Bank swallows, like this juvenile, may become endangered unless habitat loss and other threats are reduced.
A collection of millions of bird sightings has identified the best places to invest in conservation.
Camera traps allow citizen scientists to peek into the hidden lives of Britain's mammals.
Argentine ants are a fact of life in many parts of Australia, but can still potentially be banished from Norfolk Island.
Invasive pest ants cause billions of dollars worth of damage to crops, and threaten some of Australia's World Heritage rainforests. The federal budget has pledged nearly $30m on wiping them out – but how?
Feral cats are linked to the extinction of at least 20 Australian mammals.
Dingoes help conservation efforts by controlling the population of feral cats.
Lynx were driven to extinction in the UK during the Medieval period.
Computer modelling has confirmed that Scotland's West coast could support and sustain a reintroduced lynx population.
There are about 600 Mountain gorillas left in the Virunga Volcanoes.
In Rwanda gorillas have been leaving protected areas to raid sodium rich crops.
Wild animals don't mind humans in their habitats, so long as they make as little noise as possible.
Phragmites, an invasive species, line this marsh at Sachuest Point in Middletown, Rhode island.
Phragmites australis, an invasive reed, has taken over wetlands across the US. But it also stabilizes shorelines and harbors many fish and birds. Is it time to compromise with this alien?
Threatened species live in cities and towns around Australia, including the critically endangered western swamp tortoise.
Elia Purtle, AAP Image/Perth Zoo
The conservation frontline is not just in remote rainforests. It's right in our urban backyard.
The Mossy Red-eyed Frog is among hundreds of species threatened with extinction at the hands of chytrid fungus.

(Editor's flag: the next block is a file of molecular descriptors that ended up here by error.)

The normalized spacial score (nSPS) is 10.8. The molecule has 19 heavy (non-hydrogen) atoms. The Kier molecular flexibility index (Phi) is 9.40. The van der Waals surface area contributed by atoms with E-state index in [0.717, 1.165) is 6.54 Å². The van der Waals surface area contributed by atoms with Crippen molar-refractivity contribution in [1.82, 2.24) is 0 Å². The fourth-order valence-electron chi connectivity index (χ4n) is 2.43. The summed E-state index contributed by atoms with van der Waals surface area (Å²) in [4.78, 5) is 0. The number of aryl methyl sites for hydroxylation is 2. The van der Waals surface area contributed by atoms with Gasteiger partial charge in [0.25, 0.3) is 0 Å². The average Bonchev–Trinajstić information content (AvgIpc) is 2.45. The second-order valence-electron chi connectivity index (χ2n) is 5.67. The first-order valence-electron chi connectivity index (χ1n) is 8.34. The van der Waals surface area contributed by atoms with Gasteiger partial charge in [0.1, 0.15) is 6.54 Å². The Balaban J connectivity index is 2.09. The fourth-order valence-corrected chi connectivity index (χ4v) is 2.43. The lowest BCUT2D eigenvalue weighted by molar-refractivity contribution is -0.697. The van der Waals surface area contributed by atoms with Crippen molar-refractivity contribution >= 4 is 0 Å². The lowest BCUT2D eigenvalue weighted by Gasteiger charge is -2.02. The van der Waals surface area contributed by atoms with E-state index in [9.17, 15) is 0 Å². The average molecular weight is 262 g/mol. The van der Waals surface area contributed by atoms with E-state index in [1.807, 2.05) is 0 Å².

Jonathan Kolby/Honduras Amphibian Rescue and Conservation Center
Chytrid fungus has caused declines in 501 amphibian species, according to a new analysis. Most of the damage happened in the 1980s, before the fungus itself was even discovered.
The WA Environmental Defenders Office was a crucial part of the legal fight against the James Price Point gas hub proposal.
For more than 30 years, Environmental Defenders Offices around the country have worked to help people take legal action on environmental issues. They've notched some big wins along the way.
An ashy mining bee (
Andrena cineraria) – one of the species believed to be on the increase.
Amid the insect extinction crisis, some species are actually increasing. Here's why that's not necessarily a good thing.
Marine parks are good for fish - especially if they’re in the right areas.
With strategic planning, the marine protected area network could be a third smaller, cost half as much, and still meet the international target of protecting 10% of every ecosystem.
Once cubs in captivity get too big to be stroked and cuddled by tourists, they’re sold into the canned hunting and Asian bone trade industries.
While the international conservation community unites against the captive breeding of big cats in South Africa, the government stalls.
The endangered Brush-tailed Rock-wallaby is one of Victoria’s threatened species.
Victoria's environment is taking a pounding, but an ambitious report offers a way forward – not just for that state, but for the whole of Australia.
An elephant faces down a car full of tourists.
Wildlife tourism is a million dollar industry, but do we know enough about how wildlife feel about tourists in their habitat?
The 1930s New Deal created a civilian army of conservationists who planted forests and restored wilderness.
A baby eastern barred bandicoot pokes its head out of its mother’s pouch.
M. Parrott, Zoos Victoria
Giving female marsupials a sniff of prospective partners increases the chance of a successful love connection.
Providing optimism in the face of environmental reality can help people stay aware and hopeful for a positive outcome.
Photo: A. Sergeev
When it comes to environmental activism, optimism is key.
Human activity threatens many species across Africa’s savannahs.
New research looked at human impacts on more than 5,000 threatened species and found that a quarter of them have almost nowhere left to go to escape from the threats posed by human development.